(*) Moonshiners were people specializing in liquor trading, "a business tradition predating the American Revolution (1775-1783)." Catherine told 'United Press International', "It's ('The Dukes of Hazzard') really a piece of Americana. It's something that's happened in a lot of peoples' past with the cars and the moonshiners. Moonshining is where stock car racing evolved from in the United States today (1981)." On the show, Luke and Bo earned "spare cash driving in stock car races." John pointed out, "What could be more Americana – perhaps other than Norman Rockwell – than 'The Dukes of Hazzard?'" It was reported, "In 1969, Dodge Chargers won 22 of the 54 major NASCAR races."
On reflection, Tom made the comment, "There are cartoon aspects. I think the thing about our show is that it's done so well. Paul Baxley, the stunt coordinator and second unit director, takes the money and turns it into beautiful stunts. A lot of people in the Midwest and South watch 'The Dukes of Hazzard' and they see it as a fantasy of their own lives. They've got the car with the mag wheels and the 440 engine, but they may live in a tarpaper shack. It was uncommon for the car to be worth more than the house. These people see our show as the epitome of their lifestyle."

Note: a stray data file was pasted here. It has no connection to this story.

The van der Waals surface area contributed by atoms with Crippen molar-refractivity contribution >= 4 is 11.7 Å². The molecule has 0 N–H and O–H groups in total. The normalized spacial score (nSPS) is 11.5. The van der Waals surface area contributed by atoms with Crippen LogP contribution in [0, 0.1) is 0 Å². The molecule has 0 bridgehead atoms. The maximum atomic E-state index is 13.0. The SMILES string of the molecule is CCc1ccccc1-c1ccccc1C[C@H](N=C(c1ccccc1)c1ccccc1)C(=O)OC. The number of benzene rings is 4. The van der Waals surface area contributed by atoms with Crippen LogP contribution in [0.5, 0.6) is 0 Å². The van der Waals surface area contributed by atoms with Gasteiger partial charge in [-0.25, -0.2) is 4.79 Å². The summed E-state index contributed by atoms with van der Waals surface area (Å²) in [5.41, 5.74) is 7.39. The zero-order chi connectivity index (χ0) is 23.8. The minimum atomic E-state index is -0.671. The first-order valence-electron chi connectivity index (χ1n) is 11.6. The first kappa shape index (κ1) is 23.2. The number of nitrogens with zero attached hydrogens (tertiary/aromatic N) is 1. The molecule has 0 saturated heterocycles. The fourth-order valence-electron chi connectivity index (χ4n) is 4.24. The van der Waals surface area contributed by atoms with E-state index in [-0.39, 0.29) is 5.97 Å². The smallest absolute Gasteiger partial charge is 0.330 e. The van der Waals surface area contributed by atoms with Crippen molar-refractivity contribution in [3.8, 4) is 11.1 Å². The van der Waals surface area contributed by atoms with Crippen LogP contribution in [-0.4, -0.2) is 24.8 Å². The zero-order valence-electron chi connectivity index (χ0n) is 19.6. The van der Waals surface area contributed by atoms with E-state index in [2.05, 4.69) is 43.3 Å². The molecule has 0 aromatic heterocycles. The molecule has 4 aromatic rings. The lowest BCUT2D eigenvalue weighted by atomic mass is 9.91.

'United Press International' noted, "So popular was 'The Dukes of Hazzard' that it was No. 1 and No. 2 in the ratings for April 26, 1981. Astonishingly, both episodes were reruns. It was a first in the history of television ratings. Only 'Dallas' had better ratings for the 1980-81 TV season than 'The Dukes of Hazzard.'" Catherine believed, "Ours it is a very old-fashioned show. It has a high level of morality. Our car chases aren't violent and there isn't any sex. Nobody ever gets killed. The characters are all wholesome and likable. The show could be compared to a modern-day Robin Hood story every week. The boys don't go through the bureaucracy to solve their problems. They take things into their own hands. We always find the good guys against the bad guys. The good guys win.